The good news is that there is no death penalty involved. I doubt that any criminal violation will exist.
Contracts are "made to be broken." Breaking them exposes you to legal action of at least two kinds, first suit for damages and two, suit for specific performance. (This last means that the buyer may want your house more than the cash that they may be able to get from you and may be able to get the courts to force you to yield up the property to them.)
This is all vague talk. You really need a competent attorney to counsel you and the charm and luck that would make an Indian cobra charmer green with envy.
Take a deep breath, be sure you know what you want and what you can afford to pay to get it and then get legal counsel.
Sorry you ended up in such an awkward position.
Speak to your attorney!! If I did not make myself clear, SPEAK TO YOUR ATTORNEY!! No real estate professional can give you legal advise, only your attorney is capable of that!
One other thing, CALL YOUR ATTORNEY, It is his/her job to protect and advise you.
Yes, you'll owe the agents their commission...after all, they did their jobs.
Did you hire an attorney for the transaction? Realtors are excellent resources but we cannot give legal advice. What I can tell you is that the attorney I work with puts a clause in all our contracts stating that the seller may back out of the sale under certain circumstances such as a job that falls through, a home sale that falls through, etc.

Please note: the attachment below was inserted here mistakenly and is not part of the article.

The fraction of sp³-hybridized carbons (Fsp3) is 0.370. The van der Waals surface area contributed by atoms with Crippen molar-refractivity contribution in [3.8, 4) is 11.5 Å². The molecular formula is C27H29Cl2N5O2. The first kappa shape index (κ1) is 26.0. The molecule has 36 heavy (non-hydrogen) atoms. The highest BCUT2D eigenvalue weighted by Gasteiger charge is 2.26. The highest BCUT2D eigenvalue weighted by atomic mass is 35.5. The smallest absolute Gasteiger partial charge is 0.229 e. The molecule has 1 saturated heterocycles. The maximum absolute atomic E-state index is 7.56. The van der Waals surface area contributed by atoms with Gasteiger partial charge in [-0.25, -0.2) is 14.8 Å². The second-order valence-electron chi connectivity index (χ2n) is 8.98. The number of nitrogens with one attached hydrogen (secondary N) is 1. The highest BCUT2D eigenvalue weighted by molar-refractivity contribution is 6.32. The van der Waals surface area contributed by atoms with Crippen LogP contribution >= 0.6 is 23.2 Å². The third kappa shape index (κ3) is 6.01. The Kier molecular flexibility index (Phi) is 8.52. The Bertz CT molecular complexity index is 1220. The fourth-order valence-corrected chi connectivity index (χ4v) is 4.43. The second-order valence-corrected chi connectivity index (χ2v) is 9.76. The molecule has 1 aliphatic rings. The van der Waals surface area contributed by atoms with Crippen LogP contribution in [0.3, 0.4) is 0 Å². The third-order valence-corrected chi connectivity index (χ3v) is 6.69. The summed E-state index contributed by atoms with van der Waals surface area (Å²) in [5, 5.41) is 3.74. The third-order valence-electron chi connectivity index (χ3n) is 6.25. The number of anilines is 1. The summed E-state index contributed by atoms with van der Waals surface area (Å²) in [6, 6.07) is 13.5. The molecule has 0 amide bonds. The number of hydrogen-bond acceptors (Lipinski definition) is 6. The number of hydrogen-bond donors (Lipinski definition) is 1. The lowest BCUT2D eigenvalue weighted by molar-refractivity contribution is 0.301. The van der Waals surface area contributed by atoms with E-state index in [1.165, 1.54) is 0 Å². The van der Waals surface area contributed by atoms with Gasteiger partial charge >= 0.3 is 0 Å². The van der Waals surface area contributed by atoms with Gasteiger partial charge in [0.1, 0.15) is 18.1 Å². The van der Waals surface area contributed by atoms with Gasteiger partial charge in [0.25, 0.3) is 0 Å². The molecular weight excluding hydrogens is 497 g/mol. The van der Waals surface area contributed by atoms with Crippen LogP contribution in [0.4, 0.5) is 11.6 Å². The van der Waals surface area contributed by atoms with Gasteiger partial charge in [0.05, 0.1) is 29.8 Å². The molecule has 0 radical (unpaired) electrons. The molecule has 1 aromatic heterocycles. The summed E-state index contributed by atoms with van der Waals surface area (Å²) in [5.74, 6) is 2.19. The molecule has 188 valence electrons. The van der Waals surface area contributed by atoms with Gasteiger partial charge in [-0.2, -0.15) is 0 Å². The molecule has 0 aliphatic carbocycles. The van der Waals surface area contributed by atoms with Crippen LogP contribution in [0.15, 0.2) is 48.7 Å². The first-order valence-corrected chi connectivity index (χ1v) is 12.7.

It doesn't sound like either of these is your scenario, in which case I would say the following:
*It is good that you acknowledge that you owe your agent her commission. Be aware that depending on your state laws (I'm in NJ) you may also owe the BUYER'S agent his or her commission as well. They brought you an offer and you accepted it; their job as the transaction broker has been completed, and they deserve to be paid.
*I don't know the value of the home, but I have had some pretty persistent buyers who would not be willing to accept "a couple of thousand dollars" to walk away from their dream home
Bottom line, though: take several deep breaths, remember why you wanted to sell in the first place, and if all else fails, work in tandem with your lawyer to minimize your exposure.
Hope this helps, and best of luck!
Joseph A Del Forno, Inc.
I don't know exactly what the rules and regulations are like in Connecticut...but you should contact your lawyer and possibly not your Realtor. Realtors are not lawyers and as such are not allowed to give
legal advise to their clients...We can guide you to the right sources who probably have hundreds of ways that you can delay, if not stop the closing. Call your attorney immediately........now.
All my best,
Liberty Realty, LLC - Corporate offices/Hoboken
I agree with William. Contracts are made to be broken.
My opinion is ... what are they gonna do? The house is in your name, it is your house and you decided to stay. Tough. Don't offer them anything. Let your attorney handle it. You may be liable for actual damages, maybe the moving company or rent.. I am not an attorney, but I can not see you being taken from your home by the house police because you decided not to sell your home.
Your Realtor may be able to sue.. as they did bring a qualified buyer. But, there are so many different scenarios that can happen.. you really need to contact your attorney
Joan Prout, MBA
RE/MAX Villa REALTORS
306 Grove Street
Jersey City, NJ 07302
800-671-0596 x1 (direct)